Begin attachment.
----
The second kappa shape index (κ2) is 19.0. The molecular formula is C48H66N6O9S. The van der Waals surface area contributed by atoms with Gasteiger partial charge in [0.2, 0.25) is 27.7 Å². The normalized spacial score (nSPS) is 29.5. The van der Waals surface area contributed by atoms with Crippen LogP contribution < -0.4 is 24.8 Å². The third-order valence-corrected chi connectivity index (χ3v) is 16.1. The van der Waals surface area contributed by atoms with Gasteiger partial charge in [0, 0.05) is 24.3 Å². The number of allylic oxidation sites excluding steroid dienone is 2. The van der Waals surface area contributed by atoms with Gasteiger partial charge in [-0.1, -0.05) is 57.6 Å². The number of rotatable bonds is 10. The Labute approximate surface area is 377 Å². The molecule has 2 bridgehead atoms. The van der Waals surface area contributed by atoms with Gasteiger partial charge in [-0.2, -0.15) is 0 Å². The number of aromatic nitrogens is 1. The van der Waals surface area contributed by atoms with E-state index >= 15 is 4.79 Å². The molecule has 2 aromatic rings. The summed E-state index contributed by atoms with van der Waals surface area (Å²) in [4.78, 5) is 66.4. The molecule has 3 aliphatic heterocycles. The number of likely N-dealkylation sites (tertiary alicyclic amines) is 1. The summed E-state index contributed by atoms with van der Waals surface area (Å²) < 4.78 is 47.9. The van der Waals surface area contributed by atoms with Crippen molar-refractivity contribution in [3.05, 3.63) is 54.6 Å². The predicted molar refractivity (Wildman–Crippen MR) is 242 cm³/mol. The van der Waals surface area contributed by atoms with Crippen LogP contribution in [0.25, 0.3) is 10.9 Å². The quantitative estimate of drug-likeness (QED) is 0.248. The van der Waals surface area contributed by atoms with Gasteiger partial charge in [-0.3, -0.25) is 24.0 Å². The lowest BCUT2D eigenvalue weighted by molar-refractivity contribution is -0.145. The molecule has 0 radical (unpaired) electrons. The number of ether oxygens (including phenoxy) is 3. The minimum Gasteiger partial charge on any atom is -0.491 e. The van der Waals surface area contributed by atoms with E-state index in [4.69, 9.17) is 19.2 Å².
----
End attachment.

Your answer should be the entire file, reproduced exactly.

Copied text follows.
The second kappa shape index (κ2) is 19.0. The molecular formula is C48H66N6O9S. The van der Waals surface area contributed by atoms with Gasteiger partial charge in [0.2, 0.25) is 27.7 Å². The normalized spacial score (nSPS) is 29.5. The van der Waals surface area contributed by atoms with Crippen LogP contribution < -0.4 is 24.8 Å². The third-order valence-corrected chi connectivity index (χ3v) is 16.1. The van der Waals surface area contributed by atoms with Gasteiger partial charge in [0, 0.05) is 24.3 Å². The number of allylic oxidation sites excluding steroid dienone is 2. The van der Waals surface area contributed by atoms with Gasteiger partial charge in [-0.1, -0.05) is 57.6 Å². The number of rotatable bonds is 10. The Labute approximate surface area is 377 Å². The molecule has 2 bridgehead atoms. The van der Waals surface area contributed by atoms with Gasteiger partial charge in [-0.2, -0.15) is 0 Å². The number of aromatic nitrogens is 1. The van der Waals surface area contributed by atoms with E-state index >= 15 is 4.79 Å². The molecule has 2 aromatic rings. The summed E-state index contributed by atoms with van der Waals surface area (Å²) in [4.78, 5) is 66.4. The molecule has 3 aliphatic heterocycles. The number of likely N-dealkylation sites (tertiary alicyclic amines) is 1. The summed E-state index contributed by atoms with van der Waals surface area (Å²) < 4.78 is 47.9. The van der Waals surface area contributed by atoms with Crippen molar-refractivity contribution in [3.05, 3.63) is 54.6 Å². The predicted molar refractivity (Wildman–Crippen MR) is 242 cm³/mol. The van der Waals surface area contributed by atoms with Crippen LogP contribution in [0.25, 0.3) is 10.9 Å². The quantitative estimate of drug-likeness (QED) is 0.248. The van der Waals surface area contributed by atoms with Gasteiger partial charge in [-0.3, -0.25) is 24.0 Å². The lowest BCUT2D eigenvalue weighted by molar-refractivity contribution is -0.145. The molecule has 0 radical (unpaired) electrons. The number of ether oxygens (including phenoxy) is 3. The minimum Gasteiger partial charge on any atom is -0.491 e. The van der Waals surface area contributed by atoms with E-state index in [4.69, 9.17) is 19.2 Å².